This study reviewed 646 articles of which 10 were found to meet the inclusion criteria as shown in the PRISMA flow chart, Fig. 2.
The presence of multiple linea alba defects was not reported in any of the papers however Kauffman in a randomized control trial of 300 patients undergoing UH repair described in their methodology that they excluded 6 patients from their study due to them having multiple defects .
There were 17 factors reported to influence recurrence rates as outlined in Table 1.
The incorporation of mesh augmentation into the field of hernia surgery has become widespread, the effect of mesh on recurrence rates and its utilization based on the size of the defect was discussed in 6 papers. Christoffersen in a study of 1313 patients described an overall recurrence rate of 18% for small umbilical hernias < 2 cm. Mesh repair had a significantly lower recurrence rate of 12% compared to 21% in primary repair. At an average of 55 months follow up the recurrence rate was 21% for primary repair and 10% for mesh repair p = 0.001. Kaufmann in their study of 300 patients, reported a cumulative reduction in recurrence from 11.4 to 3.6% when mesh was used. Subgroup analysis of 1–2 cm and 2–4 cm defects showed that irrespective of size, mesh augmentation had lower recurrence rates . Shankar in their study of 332 participants report an overall recurrence rate of 6% and found no difference based on the size of the defect .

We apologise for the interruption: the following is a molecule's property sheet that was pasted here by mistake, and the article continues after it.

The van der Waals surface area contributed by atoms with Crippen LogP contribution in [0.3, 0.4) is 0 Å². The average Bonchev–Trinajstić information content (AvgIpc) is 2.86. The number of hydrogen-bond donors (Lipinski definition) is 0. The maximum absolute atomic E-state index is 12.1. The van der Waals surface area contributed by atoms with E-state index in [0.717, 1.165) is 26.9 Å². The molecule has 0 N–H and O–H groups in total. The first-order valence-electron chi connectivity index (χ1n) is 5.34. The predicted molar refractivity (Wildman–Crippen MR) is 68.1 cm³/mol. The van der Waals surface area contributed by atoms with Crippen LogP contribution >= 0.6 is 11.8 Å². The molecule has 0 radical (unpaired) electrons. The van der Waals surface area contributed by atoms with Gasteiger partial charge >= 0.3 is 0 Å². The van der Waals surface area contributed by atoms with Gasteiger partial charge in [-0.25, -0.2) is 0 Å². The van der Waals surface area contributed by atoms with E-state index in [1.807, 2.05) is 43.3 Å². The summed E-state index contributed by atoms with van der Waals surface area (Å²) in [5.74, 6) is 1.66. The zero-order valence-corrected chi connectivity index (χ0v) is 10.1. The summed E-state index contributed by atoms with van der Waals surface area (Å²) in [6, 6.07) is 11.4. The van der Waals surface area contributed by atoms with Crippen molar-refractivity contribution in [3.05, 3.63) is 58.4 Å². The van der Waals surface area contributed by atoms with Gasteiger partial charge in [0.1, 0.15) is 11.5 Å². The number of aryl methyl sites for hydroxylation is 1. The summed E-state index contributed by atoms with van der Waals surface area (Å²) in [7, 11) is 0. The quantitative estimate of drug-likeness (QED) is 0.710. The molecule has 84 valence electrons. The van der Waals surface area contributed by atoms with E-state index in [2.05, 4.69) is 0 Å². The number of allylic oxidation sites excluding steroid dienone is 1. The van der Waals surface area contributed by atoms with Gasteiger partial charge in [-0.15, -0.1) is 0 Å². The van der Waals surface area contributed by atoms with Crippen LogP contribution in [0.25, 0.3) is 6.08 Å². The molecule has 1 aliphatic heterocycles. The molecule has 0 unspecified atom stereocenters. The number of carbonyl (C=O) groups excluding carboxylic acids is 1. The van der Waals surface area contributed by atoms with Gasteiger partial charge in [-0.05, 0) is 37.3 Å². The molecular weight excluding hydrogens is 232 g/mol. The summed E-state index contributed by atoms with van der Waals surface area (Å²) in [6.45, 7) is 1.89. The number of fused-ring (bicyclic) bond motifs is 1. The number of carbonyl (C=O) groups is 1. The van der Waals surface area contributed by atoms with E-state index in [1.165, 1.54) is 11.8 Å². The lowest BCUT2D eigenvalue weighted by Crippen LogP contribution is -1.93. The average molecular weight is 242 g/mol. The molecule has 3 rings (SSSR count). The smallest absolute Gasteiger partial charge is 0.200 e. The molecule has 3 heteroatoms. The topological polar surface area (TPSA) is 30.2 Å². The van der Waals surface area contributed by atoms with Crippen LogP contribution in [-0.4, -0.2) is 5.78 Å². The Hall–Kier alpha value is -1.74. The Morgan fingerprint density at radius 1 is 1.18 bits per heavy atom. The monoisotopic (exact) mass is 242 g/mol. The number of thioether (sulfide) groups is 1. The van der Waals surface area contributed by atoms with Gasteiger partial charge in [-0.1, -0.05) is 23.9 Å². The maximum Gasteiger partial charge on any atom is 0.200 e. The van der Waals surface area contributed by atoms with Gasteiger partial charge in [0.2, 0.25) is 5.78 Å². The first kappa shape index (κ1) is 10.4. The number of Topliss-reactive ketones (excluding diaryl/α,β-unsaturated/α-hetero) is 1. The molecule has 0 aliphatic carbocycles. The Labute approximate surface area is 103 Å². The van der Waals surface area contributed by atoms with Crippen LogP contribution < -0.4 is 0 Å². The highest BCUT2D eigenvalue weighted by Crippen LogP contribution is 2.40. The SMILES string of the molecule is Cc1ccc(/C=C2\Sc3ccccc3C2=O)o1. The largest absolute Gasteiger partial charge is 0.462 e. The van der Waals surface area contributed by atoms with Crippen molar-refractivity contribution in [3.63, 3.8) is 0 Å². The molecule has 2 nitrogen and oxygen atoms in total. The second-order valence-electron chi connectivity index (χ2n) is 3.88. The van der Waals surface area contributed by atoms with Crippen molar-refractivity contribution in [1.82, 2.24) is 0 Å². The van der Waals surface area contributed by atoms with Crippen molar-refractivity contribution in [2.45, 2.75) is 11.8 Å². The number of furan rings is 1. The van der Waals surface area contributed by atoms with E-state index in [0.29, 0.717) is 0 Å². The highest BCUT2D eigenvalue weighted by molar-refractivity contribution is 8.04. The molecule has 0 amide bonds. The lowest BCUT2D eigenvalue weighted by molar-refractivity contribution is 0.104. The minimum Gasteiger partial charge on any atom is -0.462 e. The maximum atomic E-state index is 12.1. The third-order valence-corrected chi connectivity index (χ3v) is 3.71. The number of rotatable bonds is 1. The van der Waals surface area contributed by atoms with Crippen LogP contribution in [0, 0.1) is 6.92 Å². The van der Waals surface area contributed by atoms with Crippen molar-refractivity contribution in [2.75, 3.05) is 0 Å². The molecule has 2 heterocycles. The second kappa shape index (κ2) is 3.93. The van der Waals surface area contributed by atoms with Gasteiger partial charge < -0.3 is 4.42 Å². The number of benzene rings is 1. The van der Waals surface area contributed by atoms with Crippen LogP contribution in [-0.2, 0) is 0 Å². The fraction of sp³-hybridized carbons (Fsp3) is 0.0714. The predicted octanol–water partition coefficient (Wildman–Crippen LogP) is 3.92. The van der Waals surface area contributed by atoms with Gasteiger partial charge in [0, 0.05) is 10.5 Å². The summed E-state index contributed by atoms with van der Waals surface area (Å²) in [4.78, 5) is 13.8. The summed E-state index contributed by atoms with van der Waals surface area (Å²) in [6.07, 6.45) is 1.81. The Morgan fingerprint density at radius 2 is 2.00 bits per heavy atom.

Iatrogenic enlargement of small defects to allow for mesh placement was not found on subgroup analysis to be associated with an increased recurrence . Donovan in their cohort study of 979 patients reported no difference in recurrence rates between hernia size groups ranging between < 1 cm, 1–1.4 cm, 1.5–1.9 cm, 2–2.4 cm p = 0.957. However they reported that in defects > 1.5 cm repaired with primary closure, the recurrence rate was 7.3% p = 0.0442, which on multivariate analysis was seven times greater than when mesh was used HR 6.79 [2.20–20.92] .
On the other hand, Winsnes not only found that there was no difference in recurrence if a mesh were used, but the complication rate increased significantly . A failing of these mesh/non-mesh studies is the lack of documentation of the presence or absence of multiple defects.
The effect of body mass index (BMI) on recurrence was evaluated in 5 studies with inconclusive causal association to recurrence. A retrospective cohort study of 332 patients found that on multivariate analysis obesity is associated with increased risk of recurrence (OR 3.3 CI 95% 1.0–10.1) . A prospective cohort study of 1125 patients found no statistical difference between BMI subgroups on univariate analysis (p = 0.057) however on multivariate analysis every 1 kg/m2 in BMI increase was associated with about a 9% increased risk of recurrence (p = 0.0072) . Elevated BMI in a cohort study of 306 patients on univariate analysis reported an increased risk for recurrence (OR 2.23 CI 1.17–4.26) however on subsequent multivariate analysis this was no longer significant . Multicentre randomized trial of 300 patients reported no difference in recurrence rates between BMI subgroups . A retrospective review of 199 patients undergoing primary tissue repair found an overall recurrence rate of 4% with no difference in obese patients on subgroup analysis .